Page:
Back then, longliners wanted access to the same migratory species (including sharks) that the Chinese are now interested in. Public opinion was quickly mobilised and the government eventually banned longlining. Other methods of industrial fishing are also banned here - including drift netting, purse seine netting and hydraulic dredging. But we are still faced with declining catches.
For example, targeting spawning aggregations has caused Grouper stocks to plummet, and Conch is more and more difficult to find. Crawfish and scale fish are being heavily depleted by poachers.
In 2004, a fleet of Korean fishing boats arrived off Andros under the banner of a nominally Bahamian company. There was no advance public discussion, but political reaction was swift and, ultimately, no fishing permits were given and the boats left The Bahamas.
In 2007, the government agreed to allow Chinese interests to “experimentally” harvest sea cucumbers and shark fins under the banner of a Bahamian company called Sunco Fishing. Sharks were later protected, but the cucumbers are still being harvested. Local fishers say there are six Chinese and two Bahamians on board the Sunco vessel.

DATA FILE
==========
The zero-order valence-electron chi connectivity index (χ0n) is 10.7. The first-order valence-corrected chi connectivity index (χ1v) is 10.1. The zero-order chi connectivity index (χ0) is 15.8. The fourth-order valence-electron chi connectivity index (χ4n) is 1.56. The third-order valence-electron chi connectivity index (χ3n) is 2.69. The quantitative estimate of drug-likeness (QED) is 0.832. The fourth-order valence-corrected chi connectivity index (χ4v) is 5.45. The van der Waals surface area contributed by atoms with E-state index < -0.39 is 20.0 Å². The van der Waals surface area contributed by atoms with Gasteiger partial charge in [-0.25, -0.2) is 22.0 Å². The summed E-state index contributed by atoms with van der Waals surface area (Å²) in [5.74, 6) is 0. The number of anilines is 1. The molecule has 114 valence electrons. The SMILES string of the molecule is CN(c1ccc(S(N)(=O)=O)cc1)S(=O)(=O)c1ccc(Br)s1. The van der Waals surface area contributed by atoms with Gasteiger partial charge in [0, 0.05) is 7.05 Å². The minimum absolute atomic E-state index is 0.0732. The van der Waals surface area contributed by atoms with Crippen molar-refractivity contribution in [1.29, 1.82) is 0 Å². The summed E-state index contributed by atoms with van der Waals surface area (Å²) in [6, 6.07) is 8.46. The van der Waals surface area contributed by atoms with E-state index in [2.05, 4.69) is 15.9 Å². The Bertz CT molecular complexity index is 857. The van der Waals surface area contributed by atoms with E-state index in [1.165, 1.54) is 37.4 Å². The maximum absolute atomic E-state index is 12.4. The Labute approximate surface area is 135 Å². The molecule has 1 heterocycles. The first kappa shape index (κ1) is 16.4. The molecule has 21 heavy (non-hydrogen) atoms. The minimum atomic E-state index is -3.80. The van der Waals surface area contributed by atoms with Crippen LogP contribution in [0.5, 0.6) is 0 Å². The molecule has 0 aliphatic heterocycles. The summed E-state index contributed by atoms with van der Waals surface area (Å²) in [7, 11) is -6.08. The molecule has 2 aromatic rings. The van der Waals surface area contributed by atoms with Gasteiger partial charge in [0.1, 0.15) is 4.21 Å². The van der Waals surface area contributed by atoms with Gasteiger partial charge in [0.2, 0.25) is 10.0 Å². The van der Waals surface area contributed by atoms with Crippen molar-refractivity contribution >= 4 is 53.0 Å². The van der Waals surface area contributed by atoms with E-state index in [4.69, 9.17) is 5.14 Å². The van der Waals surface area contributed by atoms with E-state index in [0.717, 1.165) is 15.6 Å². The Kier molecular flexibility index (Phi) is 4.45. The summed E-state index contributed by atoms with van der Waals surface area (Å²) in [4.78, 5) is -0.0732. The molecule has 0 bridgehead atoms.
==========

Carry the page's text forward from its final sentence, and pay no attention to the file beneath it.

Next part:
Marine biologists Nicola Smith and Dirk Zeller recently published a paper in the US marine fisheries bulletin that sought to reconstruct catches in The Bahamas from commercial and non-commercial sectors for 1950-2010. They also estimated the demand from tourism over the same period.
The reconstructed total catches (ie, reported catches and estimates of unreported catches) were 2.6 times the official landings. This was mostly due to unreported catches from the recreational and subsistence fisheries, the researchers said.
“We found that recreational fishing accounted for 55 per cent of reconstructed total catches. Furthermore, 75 per cent of reconstructed total catches were attributable to tourist demand on fisheries. Incomplete accounting for catches attributed to the tourist industry, therefore, makes it difficult to track potentially unsustainable pressures on fisheries resources.”